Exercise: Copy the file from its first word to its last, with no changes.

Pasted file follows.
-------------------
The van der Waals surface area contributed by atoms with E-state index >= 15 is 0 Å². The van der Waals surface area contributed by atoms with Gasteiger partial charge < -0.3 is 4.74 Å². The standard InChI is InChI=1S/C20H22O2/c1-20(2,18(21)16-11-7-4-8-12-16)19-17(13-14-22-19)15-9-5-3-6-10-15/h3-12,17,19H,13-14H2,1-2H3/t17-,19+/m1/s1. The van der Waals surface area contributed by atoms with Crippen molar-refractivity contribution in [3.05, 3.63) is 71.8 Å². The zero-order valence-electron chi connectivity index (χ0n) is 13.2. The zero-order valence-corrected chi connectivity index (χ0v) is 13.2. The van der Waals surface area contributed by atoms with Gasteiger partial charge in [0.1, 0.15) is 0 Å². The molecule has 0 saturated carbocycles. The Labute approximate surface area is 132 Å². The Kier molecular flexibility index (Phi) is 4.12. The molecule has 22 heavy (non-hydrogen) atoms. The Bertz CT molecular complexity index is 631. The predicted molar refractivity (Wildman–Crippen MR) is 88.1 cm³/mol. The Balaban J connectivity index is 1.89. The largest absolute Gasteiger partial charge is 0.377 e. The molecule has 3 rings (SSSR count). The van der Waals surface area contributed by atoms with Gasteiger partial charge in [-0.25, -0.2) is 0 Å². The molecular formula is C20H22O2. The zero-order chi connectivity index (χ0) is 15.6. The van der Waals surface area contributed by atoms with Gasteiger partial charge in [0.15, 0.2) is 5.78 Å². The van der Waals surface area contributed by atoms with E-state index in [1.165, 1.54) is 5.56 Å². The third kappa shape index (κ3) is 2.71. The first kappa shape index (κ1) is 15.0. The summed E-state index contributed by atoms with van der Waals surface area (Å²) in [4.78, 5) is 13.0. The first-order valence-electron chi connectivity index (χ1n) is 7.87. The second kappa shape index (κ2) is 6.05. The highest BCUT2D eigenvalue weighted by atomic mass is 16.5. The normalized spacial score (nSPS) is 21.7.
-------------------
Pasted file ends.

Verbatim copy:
The van der Waals surface area contributed by atoms with E-state index >= 15 is 0 Å². The van der Waals surface area contributed by atoms with Gasteiger partial charge < -0.3 is 4.74 Å². The standard InChI is InChI=1S/C20H22O2/c1-20(2,18(21)16-11-7-4-8-12-16)19-17(13-14-22-19)15-9-5-3-6-10-15/h3-12,17,19H,13-14H2,1-2H3/t17-,19+/m1/s1. The van der Waals surface area contributed by atoms with Crippen molar-refractivity contribution in [3.05, 3.63) is 71.8 Å². The zero-order valence-electron chi connectivity index (χ0n) is 13.2. The zero-order valence-corrected chi connectivity index (χ0v) is 13.2. The van der Waals surface area contributed by atoms with Gasteiger partial charge in [0.1, 0.15) is 0 Å². The molecule has 0 saturated carbocycles. The Labute approximate surface area is 132 Å². The Kier molecular flexibility index (Phi) is 4.12. The molecule has 22 heavy (non-hydrogen) atoms. The Bertz CT molecular complexity index is 631. The predicted molar refractivity (Wildman–Crippen MR) is 88.1 cm³/mol. The Balaban J connectivity index is 1.89. The largest absolute Gasteiger partial charge is 0.377 e. The molecule has 3 rings (SSSR count). The van der Waals surface area contributed by atoms with Gasteiger partial charge in [-0.25, -0.2) is 0 Å². The molecular formula is C20H22O2. The zero-order chi connectivity index (χ0) is 15.6. The van der Waals surface area contributed by atoms with Gasteiger partial charge in [0.15, 0.2) is 5.78 Å². The van der Waals surface area contributed by atoms with E-state index in [1.165, 1.54) is 5.56 Å². The third kappa shape index (κ3) is 2.71. The first kappa shape index (κ1) is 15.0. The summed E-state index contributed by atoms with van der Waals surface area (Å²) in [4.78, 5) is 13.0. The first-order valence-electron chi connectivity index (χ1n) is 7.87. The second kappa shape index (κ2) is 6.05. The highest BCUT2D eigenvalue weighted by atomic mass is 16.5. The normalized spacial score (nSPS) is 21.7.